…”God’s distance” does not require one to abandon belief. In fact, [Rahner] regarded “the declared atheism of many people, theoretical as well as practical,” a hasty response to the experience of God’s distance.3 We need, he proposes, to allow ourselves to “mature expiatingly in the purgatory of this distance from God” by facing the “God-distance of a choked-up heart.”4 Rather than fleeing from despair, he enjoins submission to it. In undergoing the throes of despair, our idolatrous concepts of God collapse and crumble. Albeit paradoxical, the truth of his counsel – “in despair, despair not”5 – shine forth. “In despair” the choked-up heart’s idols are dislodged and purged. But then, in the emptiness, we “despair not” as we find the heart’s “deadly void”6 resounding with God’s presence. The darkness of God’s distance becomes, for duly purged senses, the luminous brightness of “God’s incomprehensibility, to whom no road is needed, because he is already there.”7 The despair of God’s insuperable distance gives way, in a transformative moment, as we are roused to experience anew God’s intimate presence.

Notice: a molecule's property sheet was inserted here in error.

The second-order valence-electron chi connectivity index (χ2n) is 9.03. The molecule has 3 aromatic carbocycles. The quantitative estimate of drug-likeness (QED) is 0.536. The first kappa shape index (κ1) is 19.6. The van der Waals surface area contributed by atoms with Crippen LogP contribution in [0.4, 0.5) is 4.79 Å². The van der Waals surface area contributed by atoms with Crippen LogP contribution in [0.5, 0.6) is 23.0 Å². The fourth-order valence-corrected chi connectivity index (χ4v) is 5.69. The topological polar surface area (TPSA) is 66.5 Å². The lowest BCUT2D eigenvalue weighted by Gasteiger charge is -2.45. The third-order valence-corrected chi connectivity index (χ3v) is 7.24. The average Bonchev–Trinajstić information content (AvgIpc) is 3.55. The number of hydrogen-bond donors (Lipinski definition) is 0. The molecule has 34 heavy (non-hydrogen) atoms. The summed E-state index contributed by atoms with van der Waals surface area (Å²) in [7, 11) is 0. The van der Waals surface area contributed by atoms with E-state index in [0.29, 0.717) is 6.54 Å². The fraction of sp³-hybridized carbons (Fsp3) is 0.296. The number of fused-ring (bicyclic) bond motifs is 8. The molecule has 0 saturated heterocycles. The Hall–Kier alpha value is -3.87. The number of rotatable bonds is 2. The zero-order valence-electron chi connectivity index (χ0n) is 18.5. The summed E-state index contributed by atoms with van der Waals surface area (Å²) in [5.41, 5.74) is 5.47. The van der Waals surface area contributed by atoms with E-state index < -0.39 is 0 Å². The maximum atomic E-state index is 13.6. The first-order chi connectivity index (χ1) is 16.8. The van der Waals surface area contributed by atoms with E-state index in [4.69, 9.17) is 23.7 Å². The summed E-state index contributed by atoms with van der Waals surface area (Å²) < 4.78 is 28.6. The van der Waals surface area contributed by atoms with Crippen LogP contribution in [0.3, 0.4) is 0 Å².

Ryan Duns, SJ, “”In Despair, Despair Not”: Ways to God for a Secular Age”, Theological Studies 2020, Vol 81(2), 349.
All footnotes are as in the original, and come from Karl Rahner, The Great Church Year, ed. Albert Raffelt (New York: Crossroad, 1993). Pages are as follows 3 115 4 115 5 116 6 117 7 117.